As music institutions throughout the United States closed their doors to in-person music education in late March, the Des Moines Symphony Academy joined many schools in offering online instruction. Through a variety of video communication platforms, Symphony Academy Faculty interacted with their students in real-time to ensure everyone stayed safe and healthy. With remote lessons, the Symphony Academy continued lessons throughout the remainder of the school year and into the summer per usual. Private trumpet lesson teacher Christian Baughman was surprised at how well the attendance rate kept up in his studio over the summer. In general, students cancel lessons or tend to stop lessons during the summer due to schedule conflicts. But with the help of online lessons, and fewer summer commitments, scheduling became easier. Overall, Symphony Academy Faculty feel students value their lessons more now, as it is a source of consistency in their changing environment.

Symphony Academy Faculty are always looking for ways to grow as teachers, and online instruction has allowed them to do so. Violin teacher Mary Pshonik said she has learned to communicate her thoughts more effectively. Demonstrating a technique to students is an essential part of in-person lessons, and without being able to do so, Mary had to get her point across in other ways. "I'm so fortunate that my students are wonderfully self-motivated, bright people who make progress each week," she says. Her youngest student is nine years old and has learned thumb position, tenor clef, and the Prelude to the Bach Cello Suite No. 1 since online lessons started. Anne Stein, flute, voice, and piano instructor, has found herself giving much more encouragement to her students. The support does not stop in lessons and carries into daily life in this time of uncertainty.

As with any new teaching method, there were glitches. Connectivity issues were, and continue to be, an issue. At the beginning of remote lessons, connectivity issues disrupted a lesson. Now we are all used to it and just say; I didn't catch that last thing you said or played, can you repeat that? Christian likes that phrase a lot because it is a non-evaluative statement that gives everyone freedom for a do-over. It does not critique the student and provides a learning opportunity as they can think about what they did and fix it themselves. Another challenge, unrelated to technology, is flimsy music stands. It is difficult to markup music on a wire-folding stand and it sometimes disrupts a lesson when there is a stand malfunction.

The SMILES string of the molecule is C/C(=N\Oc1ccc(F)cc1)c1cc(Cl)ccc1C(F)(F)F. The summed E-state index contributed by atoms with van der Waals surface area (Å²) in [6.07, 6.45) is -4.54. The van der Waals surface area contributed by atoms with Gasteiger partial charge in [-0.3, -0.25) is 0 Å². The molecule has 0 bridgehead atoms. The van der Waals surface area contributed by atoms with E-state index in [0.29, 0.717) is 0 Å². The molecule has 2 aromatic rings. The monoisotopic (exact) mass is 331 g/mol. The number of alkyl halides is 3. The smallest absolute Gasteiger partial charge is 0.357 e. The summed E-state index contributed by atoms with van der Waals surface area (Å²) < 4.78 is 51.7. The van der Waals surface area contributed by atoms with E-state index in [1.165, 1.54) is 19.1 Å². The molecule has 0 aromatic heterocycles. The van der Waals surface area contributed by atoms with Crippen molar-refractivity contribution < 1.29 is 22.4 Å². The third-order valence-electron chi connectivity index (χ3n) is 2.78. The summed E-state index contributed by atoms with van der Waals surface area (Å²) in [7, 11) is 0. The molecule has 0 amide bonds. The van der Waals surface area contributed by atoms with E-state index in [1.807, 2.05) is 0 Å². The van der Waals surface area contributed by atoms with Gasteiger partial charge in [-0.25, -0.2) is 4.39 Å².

Some faculty were surprised at how much they enjoyed online instruction. Madina Akhatova, who teaches private violin lessons and Beginning Strings Group Classes, said, "I'm such a 'hands-on' teacher that the thought of teaching online seemed impossible." However, online lessons exceeded her expectations. Madina was pleasantly surprised at how well it worked and how much her students continued to grow. Now that the Symphony Academy has successfully held online instruction for four months, Faculty are ready to begin the 2020-2021 school year fully prepared and equipped for remote lessons.

Now more than ever, Symphony Academy Faculty feel the importance of their role in students' lives. With uncertainty in what school will look like in the fall, the Des Moines Symphony Academy offers a familiar routine and encouraging presence to help students face all online learning challenges in private and group lessons, schooling, and otherwise. Our "digital" doors are open and ready for new and returning students this school year. Click here to register you or your child today.

"Music contributes to mental, spiritual, emotional, and physical health, which makes it invaluable in our present reality."

Anne Stein, flute, voice, piano instructor